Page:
Solution properties that need to be measured are described in the following section.
Viscosity: Viscosity measures the resistance of a solution to flow under mechanical stress and is defined as the ratio of the shear stress to the shear rate. The viscosity is the slope of the shear stress vs. shear rate curve. There are several commercially available instruments to measure viscosity. Standard procedures to measure viscosity are available from ASTM.
The standard viscosity measurement is at low shear rates and is adequate for most needs. However, the coating hardware that processes the coating solution has higher shear rates. Therefore, the viscosity also should be measured at shear rate similar to those in the plant to ensure that they are stable during solution handling. Process control limits should be established for each product because operating outside these limits can result in coating defects such as ribbing, streaks, and mottle.
Solids concentration: The solution solids concentration is a key variable in determining the dry coating thickness and is a variable that influences viscosity. Variations in the solids level will cause variability in the dry coating weight, physical quality and drying performance because of the variability in the solvent level in the dryer.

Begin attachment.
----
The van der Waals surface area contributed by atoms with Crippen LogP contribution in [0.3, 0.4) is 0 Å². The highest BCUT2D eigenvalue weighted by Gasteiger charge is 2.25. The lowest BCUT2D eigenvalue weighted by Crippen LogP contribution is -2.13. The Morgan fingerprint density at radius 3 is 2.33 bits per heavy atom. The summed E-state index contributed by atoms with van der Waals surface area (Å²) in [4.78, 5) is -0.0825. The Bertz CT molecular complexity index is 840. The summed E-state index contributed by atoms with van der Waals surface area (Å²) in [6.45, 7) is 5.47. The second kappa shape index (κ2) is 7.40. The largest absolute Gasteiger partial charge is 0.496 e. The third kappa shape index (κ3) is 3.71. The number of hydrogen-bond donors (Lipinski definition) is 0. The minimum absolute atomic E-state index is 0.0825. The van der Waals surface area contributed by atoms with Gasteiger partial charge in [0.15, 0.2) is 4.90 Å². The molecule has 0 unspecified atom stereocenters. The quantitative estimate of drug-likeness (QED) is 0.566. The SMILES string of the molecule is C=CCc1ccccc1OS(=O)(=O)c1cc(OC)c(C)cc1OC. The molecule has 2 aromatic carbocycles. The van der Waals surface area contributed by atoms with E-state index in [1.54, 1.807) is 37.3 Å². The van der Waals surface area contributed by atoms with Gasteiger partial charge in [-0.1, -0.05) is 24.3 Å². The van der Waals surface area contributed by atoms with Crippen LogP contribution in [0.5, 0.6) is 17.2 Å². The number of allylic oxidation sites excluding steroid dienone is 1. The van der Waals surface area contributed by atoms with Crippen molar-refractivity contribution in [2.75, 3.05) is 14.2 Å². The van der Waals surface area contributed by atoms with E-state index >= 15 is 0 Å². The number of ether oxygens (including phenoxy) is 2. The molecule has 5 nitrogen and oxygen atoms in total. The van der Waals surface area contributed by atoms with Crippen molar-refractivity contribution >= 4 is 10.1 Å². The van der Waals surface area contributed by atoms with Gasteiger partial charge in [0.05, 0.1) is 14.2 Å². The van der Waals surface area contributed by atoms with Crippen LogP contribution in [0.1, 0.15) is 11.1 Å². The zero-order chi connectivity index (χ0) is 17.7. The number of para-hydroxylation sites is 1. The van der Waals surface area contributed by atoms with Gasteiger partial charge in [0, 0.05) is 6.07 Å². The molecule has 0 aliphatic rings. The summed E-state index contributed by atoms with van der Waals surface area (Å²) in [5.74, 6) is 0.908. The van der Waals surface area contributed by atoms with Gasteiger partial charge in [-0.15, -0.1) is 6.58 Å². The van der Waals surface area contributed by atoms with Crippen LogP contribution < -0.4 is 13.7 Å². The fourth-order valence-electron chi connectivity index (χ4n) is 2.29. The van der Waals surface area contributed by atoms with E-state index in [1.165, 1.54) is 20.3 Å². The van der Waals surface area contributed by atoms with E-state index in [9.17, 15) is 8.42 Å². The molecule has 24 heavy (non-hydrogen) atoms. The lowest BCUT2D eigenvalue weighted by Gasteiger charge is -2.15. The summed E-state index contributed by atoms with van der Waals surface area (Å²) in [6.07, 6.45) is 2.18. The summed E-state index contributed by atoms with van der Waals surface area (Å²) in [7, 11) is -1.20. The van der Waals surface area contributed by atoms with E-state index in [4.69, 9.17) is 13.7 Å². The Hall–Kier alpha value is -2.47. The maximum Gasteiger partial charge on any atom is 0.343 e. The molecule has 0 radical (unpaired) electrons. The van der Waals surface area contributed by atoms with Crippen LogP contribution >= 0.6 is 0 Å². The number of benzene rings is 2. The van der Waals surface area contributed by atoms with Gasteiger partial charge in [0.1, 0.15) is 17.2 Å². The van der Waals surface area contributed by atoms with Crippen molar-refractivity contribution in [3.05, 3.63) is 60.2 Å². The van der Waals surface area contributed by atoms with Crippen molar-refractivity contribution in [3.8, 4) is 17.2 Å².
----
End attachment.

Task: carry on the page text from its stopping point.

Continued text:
A uniform solids content is needed to ensure constant viscosity, maintain coating weight, and ensure that the coating can be dried at optimum line speed. The dry coating weight is a function of the applied wet thickness and the solids content of that wet layer. Individual coatings can have the same thickness of wet layer, but dry the coating varies depending on the solid content. If the solids content varies, then the solvent level will vary, which can lead to variations in drying rate and line speeds. This is measured by a simple gravimetric, weight-loss measurement.